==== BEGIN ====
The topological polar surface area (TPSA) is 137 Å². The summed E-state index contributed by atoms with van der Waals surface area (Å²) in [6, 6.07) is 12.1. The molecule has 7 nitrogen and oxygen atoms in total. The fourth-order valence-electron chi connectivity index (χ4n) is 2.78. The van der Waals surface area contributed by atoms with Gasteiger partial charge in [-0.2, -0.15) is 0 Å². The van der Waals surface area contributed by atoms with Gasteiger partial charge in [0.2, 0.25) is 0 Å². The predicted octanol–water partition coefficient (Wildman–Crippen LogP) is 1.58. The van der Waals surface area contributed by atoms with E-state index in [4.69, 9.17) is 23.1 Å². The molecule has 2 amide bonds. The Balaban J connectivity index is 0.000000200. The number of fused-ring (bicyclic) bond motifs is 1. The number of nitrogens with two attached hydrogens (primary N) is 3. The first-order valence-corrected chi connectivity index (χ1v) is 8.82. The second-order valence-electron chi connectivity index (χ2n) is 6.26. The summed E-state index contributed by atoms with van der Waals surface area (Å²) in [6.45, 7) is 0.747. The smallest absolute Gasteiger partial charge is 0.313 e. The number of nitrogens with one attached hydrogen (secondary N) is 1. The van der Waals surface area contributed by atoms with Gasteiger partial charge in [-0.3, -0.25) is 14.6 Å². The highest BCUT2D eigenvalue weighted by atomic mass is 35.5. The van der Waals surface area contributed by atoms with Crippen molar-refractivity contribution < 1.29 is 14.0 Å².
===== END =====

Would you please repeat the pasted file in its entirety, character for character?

The topological polar surface area (TPSA) is 137 Å². The summed E-state index contributed by atoms with van der Waals surface area (Å²) in [6, 6.07) is 12.1. The molecule has 7 nitrogen and oxygen atoms in total. The fourth-order valence-electron chi connectivity index (χ4n) is 2.78. The van der Waals surface area contributed by atoms with Gasteiger partial charge in [-0.2, -0.15) is 0 Å². The van der Waals surface area contributed by atoms with Gasteiger partial charge in [0.2, 0.25) is 0 Å². The predicted octanol–water partition coefficient (Wildman–Crippen LogP) is 1.58. The van der Waals surface area contributed by atoms with E-state index in [4.69, 9.17) is 23.1 Å². The molecule has 2 amide bonds. The Balaban J connectivity index is 0.000000200. The number of fused-ring (bicyclic) bond motifs is 1. The number of nitrogens with two attached hydrogens (primary N) is 3. The first-order valence-corrected chi connectivity index (χ1v) is 8.82. The second-order valence-electron chi connectivity index (χ2n) is 6.26. The summed E-state index contributed by atoms with van der Waals surface area (Å²) in [6.45, 7) is 0.747. The smallest absolute Gasteiger partial charge is 0.313 e. The number of nitrogens with one attached hydrogen (secondary N) is 1. The van der Waals surface area contributed by atoms with Gasteiger partial charge in [-0.3, -0.25) is 14.6 Å². The highest BCUT2D eigenvalue weighted by atomic mass is 35.5. The van der Waals surface area contributed by atoms with Crippen molar-refractivity contribution < 1.29 is 14.0 Å².